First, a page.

|System: PSP, DS||Review Rating Legend|
|Dev: SilverBirch / Metanet||1.0 - 1.9 = Avoid||4.0 - 4.4 = Great|
|Pub: Atari||2.0 - 2.4 = Poor||4.5 - 4.9 = Must Buy|
|Release: Aug. 26, 2008||2.5 - 2.9 = Average||5.0 = The Best|
|Players: 1-2||3.0 - 3.4 = Fair|
|ESRB Rating: Everyone||3.5 - 3.9 = Good|
by Amanda L. Kondolojy
The original N was a free flash game that featured stick-figure ninjas who had a thirst for goal and a penchant for acrobatics. Earlier this year, N+ came to the Xbox LIVE Arcade with a whole host of new levels and features. And now, N+ has come to the Nintendo DS, and if you haven't experienced the game yet, you owe it to yourself to pick this one up. It is definitely the best version of the game so far. While the core gameplay hasn't changed, there are plenty of new features that make this game one of the best for your DS so far this year!
If you have never played N or N+, the premise of these games is fairly simple. You play as a tiny little stick-figure ninja who has a 90 second lifespan. In this lifespan, you have to run and jump through a ridiculously difficult room with a door at the end. There are no weapons, no special upgrades, and each level consists of just one room. This N series is probably one of the most simplistic platform-style games currently available, but this bare-bones gaming experience does not make the gameplay any less innovative. The N series is a real triumph of game design, and this series shows that you don't need cool weapons, monsters, or graphics to make a title memorable. All you need is unexpected and fun gameplay, and the N series has this in spades.
N+ for the DS has the same core gameplay as all of the other N titles, but it is presented a little differently this time around. The graphics are about the same, but the real difference is the addition of the second screen, which gives you an overhead view of the entire map. This is amazingly helpful when you are trying to plan out a strategy for moving through a room. You can see all the traps, bombs, and killer robots form the top screen, and this makes the game a lot more accessible and interesting.
Another thing that is a little bit different on the DS version of N+ is the ninja crash animations. Those that played the PC and Xbox 360 versions probably remember the grizzly, ragdoll physics you encountered when your ninja didn't quite make a jump or had a nasty run-in with a robot with a laser (and a grudge!) Your ninja would usually fall to pieces and dematerialize into a pile of severed limbs and bright red blood. Even though it was only a stick figure, it was pretty gross nonetheless. The DS version has toned down these crash and impact animations. While your ninja will still frequently meet an end which consists of every limb detaching from its body, it is not as gross this time around. You won't see any ninjas bouncing off the walls as their limbs come off, which may be a relief for those who found the original to be a little too much. If you were disturbed by the cherry-red blood squirts that were in the last iteration of N+, you now have the option of turning the blood completely off.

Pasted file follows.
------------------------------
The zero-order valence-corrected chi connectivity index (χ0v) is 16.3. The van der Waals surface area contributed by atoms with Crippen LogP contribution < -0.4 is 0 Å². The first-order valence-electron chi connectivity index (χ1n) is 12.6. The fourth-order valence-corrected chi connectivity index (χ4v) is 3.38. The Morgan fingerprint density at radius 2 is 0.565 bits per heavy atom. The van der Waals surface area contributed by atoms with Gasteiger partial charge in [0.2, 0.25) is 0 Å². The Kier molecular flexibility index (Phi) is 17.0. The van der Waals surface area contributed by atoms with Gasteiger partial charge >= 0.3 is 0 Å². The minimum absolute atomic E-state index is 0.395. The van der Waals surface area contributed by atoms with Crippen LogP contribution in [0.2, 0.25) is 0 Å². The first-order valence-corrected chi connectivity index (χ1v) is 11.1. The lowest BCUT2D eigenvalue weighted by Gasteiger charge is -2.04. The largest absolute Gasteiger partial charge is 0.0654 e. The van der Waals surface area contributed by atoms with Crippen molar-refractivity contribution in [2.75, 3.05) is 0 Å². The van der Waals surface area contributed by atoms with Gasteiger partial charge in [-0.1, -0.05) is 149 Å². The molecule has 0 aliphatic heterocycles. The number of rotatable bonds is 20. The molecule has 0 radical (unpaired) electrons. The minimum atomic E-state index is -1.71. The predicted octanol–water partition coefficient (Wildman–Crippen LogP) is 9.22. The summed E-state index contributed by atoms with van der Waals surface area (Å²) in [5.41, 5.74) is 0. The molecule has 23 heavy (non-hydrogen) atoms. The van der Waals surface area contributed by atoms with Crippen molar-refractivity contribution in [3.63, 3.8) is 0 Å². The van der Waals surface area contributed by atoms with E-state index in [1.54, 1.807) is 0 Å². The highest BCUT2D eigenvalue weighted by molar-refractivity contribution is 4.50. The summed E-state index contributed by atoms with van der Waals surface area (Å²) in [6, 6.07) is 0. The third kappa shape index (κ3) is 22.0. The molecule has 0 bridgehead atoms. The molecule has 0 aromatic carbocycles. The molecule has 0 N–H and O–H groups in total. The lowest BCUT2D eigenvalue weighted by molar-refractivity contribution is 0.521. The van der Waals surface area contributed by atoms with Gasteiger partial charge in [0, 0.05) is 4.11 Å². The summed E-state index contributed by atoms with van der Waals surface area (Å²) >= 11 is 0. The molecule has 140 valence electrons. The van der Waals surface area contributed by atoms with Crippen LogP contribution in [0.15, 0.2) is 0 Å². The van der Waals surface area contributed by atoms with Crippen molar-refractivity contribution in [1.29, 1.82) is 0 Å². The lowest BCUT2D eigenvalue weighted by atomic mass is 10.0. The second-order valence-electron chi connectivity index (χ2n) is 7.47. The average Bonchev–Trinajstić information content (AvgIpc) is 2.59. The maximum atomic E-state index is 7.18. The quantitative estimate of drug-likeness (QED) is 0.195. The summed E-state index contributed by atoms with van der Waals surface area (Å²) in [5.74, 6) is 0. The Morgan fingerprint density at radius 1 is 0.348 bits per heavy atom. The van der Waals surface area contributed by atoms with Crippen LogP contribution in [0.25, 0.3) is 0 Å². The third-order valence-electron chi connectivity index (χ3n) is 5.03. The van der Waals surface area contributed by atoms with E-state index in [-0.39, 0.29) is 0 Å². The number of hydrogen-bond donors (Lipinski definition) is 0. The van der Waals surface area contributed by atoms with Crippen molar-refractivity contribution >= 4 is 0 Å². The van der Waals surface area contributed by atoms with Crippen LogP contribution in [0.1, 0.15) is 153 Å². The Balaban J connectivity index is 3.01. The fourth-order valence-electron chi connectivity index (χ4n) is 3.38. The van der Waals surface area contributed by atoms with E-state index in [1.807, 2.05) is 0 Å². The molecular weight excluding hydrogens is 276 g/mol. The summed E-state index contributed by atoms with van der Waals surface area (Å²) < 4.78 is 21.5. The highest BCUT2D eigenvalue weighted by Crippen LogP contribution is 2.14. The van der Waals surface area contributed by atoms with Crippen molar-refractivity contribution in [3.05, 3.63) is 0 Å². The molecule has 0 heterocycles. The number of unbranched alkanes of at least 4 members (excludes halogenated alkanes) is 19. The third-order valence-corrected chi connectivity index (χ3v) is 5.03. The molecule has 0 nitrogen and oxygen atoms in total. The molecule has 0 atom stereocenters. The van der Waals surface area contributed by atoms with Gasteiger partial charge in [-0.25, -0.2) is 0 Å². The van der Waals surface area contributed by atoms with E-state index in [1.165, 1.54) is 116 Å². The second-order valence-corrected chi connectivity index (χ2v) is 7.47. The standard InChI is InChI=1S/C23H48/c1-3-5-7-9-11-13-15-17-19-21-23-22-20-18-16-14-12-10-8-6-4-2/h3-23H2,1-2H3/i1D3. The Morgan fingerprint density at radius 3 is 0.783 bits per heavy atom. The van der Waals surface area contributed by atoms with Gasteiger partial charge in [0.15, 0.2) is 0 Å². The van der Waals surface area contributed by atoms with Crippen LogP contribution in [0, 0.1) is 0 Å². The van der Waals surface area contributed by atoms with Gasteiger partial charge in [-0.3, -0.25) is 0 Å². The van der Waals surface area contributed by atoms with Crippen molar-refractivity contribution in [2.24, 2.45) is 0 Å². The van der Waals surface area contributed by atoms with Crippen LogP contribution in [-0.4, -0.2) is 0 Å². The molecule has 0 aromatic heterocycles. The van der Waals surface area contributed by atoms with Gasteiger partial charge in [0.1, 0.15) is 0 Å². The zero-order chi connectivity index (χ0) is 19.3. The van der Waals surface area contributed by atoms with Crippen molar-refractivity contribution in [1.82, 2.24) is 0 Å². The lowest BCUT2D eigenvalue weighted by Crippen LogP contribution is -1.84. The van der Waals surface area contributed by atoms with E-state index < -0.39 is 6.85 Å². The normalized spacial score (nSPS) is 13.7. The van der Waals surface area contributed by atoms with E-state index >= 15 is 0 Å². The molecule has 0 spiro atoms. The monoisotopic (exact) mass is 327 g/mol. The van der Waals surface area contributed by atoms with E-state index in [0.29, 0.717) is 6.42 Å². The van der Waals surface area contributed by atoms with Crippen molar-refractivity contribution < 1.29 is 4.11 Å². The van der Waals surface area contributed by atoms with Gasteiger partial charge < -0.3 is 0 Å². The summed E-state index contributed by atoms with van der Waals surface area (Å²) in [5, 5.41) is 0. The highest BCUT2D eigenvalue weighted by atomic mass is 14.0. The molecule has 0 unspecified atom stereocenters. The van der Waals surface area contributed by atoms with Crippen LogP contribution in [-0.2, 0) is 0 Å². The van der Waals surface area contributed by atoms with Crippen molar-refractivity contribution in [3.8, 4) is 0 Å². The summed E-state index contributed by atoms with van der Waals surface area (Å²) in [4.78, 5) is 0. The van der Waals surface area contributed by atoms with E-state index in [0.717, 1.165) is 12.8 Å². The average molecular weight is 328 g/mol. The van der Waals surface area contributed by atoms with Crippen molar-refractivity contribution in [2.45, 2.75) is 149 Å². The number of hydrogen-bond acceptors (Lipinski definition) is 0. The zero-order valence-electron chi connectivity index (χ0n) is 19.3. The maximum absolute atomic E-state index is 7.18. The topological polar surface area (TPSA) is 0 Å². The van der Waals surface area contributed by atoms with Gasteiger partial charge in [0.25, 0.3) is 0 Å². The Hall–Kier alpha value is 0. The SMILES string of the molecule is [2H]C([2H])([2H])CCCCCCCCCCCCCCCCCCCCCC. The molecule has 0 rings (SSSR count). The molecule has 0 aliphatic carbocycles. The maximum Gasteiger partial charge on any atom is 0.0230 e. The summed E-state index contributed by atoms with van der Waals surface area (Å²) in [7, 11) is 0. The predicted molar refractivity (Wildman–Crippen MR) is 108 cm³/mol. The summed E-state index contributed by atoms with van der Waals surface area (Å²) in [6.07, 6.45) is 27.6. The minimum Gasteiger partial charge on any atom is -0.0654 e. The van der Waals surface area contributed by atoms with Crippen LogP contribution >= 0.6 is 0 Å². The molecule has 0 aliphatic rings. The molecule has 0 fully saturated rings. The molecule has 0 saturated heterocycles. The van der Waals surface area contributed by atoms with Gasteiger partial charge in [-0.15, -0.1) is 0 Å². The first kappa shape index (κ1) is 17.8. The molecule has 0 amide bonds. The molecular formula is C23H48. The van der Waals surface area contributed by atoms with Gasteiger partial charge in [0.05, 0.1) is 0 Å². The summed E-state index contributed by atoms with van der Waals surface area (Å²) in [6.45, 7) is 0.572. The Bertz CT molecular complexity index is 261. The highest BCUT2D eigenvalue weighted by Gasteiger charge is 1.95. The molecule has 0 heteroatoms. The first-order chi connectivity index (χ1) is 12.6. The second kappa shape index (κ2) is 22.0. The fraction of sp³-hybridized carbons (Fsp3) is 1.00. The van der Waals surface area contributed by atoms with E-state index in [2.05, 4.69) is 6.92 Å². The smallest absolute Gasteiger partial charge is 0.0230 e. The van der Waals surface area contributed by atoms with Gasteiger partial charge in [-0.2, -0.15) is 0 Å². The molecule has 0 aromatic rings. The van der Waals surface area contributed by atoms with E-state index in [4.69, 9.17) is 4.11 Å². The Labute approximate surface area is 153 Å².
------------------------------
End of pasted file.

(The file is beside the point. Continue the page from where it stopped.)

As far as the levels are concerned, N+ for the DS has a great mixture of new and vintage N+ levels. A lot of the stages are instantly recognizable from both the original N and the LIVE Arcade version, but if you are an N veteran, there are plenty of new rooms for you to discover (and die in!) All the rooms still have the trademark, puzzle-platform feel that we've come to expect from the N series, and you'll have a blast flipping switches, dodging bombs, mines, robots, and meeting your inevitable demise once you open each level's final door.
One of the best new improvements for N+ on the DS is the level creator. While the level creator was certainly a fun and interesting feature on the Xbox 360 version earlier this year, the level creator on the DS feels a lot more natural. You are able to pull up menus via the shoulder button and then select and add the elements on screen with your stylus. This makes creating levels a lot less time-consuming and really allows you to create your "ninja vision" as you see fit. All the elements that you see in the game are unlocked immediately, and you can incorporate anything you see from the regular levels into your own stage. Then once you are finished creating your masterpiece, you can use the Nintendo WFC to upload it and challenge online opponents to play through your level. Of course, if you are feeling adventurous yourself, you can also play through other user-created levels.
In addition to the level creator's online component, there are also several other ways to play online that utilize the standard levels. First up (and my personal favorite) is the co-op mode. This mode was probably my favorite on the Xbox 360, and it remains so in the handheld version because you have two ninjas, but only one of them needs to make it to the goal for success. This allows you to employ a little bit of strategy in your gameplay.